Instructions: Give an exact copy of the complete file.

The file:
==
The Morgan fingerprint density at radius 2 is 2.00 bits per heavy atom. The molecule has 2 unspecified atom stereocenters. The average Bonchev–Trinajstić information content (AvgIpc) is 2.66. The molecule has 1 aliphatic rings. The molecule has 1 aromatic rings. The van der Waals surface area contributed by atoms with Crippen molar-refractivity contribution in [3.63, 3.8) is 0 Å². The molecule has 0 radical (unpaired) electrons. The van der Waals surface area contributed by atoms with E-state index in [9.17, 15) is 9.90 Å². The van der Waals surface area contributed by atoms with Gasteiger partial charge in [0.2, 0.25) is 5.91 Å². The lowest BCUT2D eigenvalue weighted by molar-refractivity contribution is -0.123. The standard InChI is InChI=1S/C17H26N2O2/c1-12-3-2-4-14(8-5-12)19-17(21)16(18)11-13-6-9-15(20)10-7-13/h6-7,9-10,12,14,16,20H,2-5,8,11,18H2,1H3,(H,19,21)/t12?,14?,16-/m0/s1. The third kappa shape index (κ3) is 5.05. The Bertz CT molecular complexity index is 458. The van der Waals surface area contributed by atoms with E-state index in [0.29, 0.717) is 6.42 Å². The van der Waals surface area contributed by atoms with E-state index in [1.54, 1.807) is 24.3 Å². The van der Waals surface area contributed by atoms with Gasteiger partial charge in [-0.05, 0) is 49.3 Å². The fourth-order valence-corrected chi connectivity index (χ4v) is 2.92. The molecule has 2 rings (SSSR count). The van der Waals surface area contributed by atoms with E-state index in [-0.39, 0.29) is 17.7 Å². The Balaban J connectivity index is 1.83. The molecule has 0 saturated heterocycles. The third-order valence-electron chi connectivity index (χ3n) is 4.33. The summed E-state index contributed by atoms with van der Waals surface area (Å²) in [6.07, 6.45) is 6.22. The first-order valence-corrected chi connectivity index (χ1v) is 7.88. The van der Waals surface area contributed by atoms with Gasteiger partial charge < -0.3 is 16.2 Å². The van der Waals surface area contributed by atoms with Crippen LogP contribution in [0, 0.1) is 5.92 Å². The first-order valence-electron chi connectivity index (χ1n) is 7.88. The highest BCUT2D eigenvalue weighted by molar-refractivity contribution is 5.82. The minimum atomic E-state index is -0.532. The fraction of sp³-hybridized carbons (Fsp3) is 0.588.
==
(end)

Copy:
The Morgan fingerprint density at radius 2 is 2.00 bits per heavy atom. The molecule has 2 unspecified atom stereocenters. The average Bonchev–Trinajstić information content (AvgIpc) is 2.66. The molecule has 1 aliphatic rings. The molecule has 1 aromatic rings. The van der Waals surface area contributed by atoms with Crippen molar-refractivity contribution in [3.63, 3.8) is 0 Å². The molecule has 0 radical (unpaired) electrons. The van der Waals surface area contributed by atoms with E-state index in [9.17, 15) is 9.90 Å². The van der Waals surface area contributed by atoms with Gasteiger partial charge in [0.2, 0.25) is 5.91 Å². The lowest BCUT2D eigenvalue weighted by molar-refractivity contribution is -0.123. The standard InChI is InChI=1S/C17H26N2O2/c1-12-3-2-4-14(8-5-12)19-17(21)16(18)11-13-6-9-15(20)10-7-13/h6-7,9-10,12,14,16,20H,2-5,8,11,18H2,1H3,(H,19,21)/t12?,14?,16-/m0/s1. The third kappa shape index (κ3) is 5.05. The Bertz CT molecular complexity index is 458. The van der Waals surface area contributed by atoms with E-state index in [0.29, 0.717) is 6.42 Å². The van der Waals surface area contributed by atoms with E-state index in [1.54, 1.807) is 24.3 Å². The van der Waals surface area contributed by atoms with Gasteiger partial charge in [-0.05, 0) is 49.3 Å². The fourth-order valence-corrected chi connectivity index (χ4v) is 2.92. The molecule has 2 rings (SSSR count). The van der Waals surface area contributed by atoms with E-state index in [-0.39, 0.29) is 17.7 Å². The Balaban J connectivity index is 1.83. The molecule has 0 saturated heterocycles. The third-order valence-electron chi connectivity index (χ3n) is 4.33. The summed E-state index contributed by atoms with van der Waals surface area (Å²) in [6.07, 6.45) is 6.22. The first-order valence-corrected chi connectivity index (χ1v) is 7.88. The van der Waals surface area contributed by atoms with Gasteiger partial charge < -0.3 is 16.2 Å². The van der Waals surface area contributed by atoms with Crippen LogP contribution in [0, 0.1) is 5.92 Å². The first-order valence-electron chi connectivity index (χ1n) is 7.88. The highest BCUT2D eigenvalue weighted by molar-refractivity contribution is 5.82. The minimum atomic E-state index is -0.532. The fraction of sp³-hybridized carbons (Fsp3) is 0.588.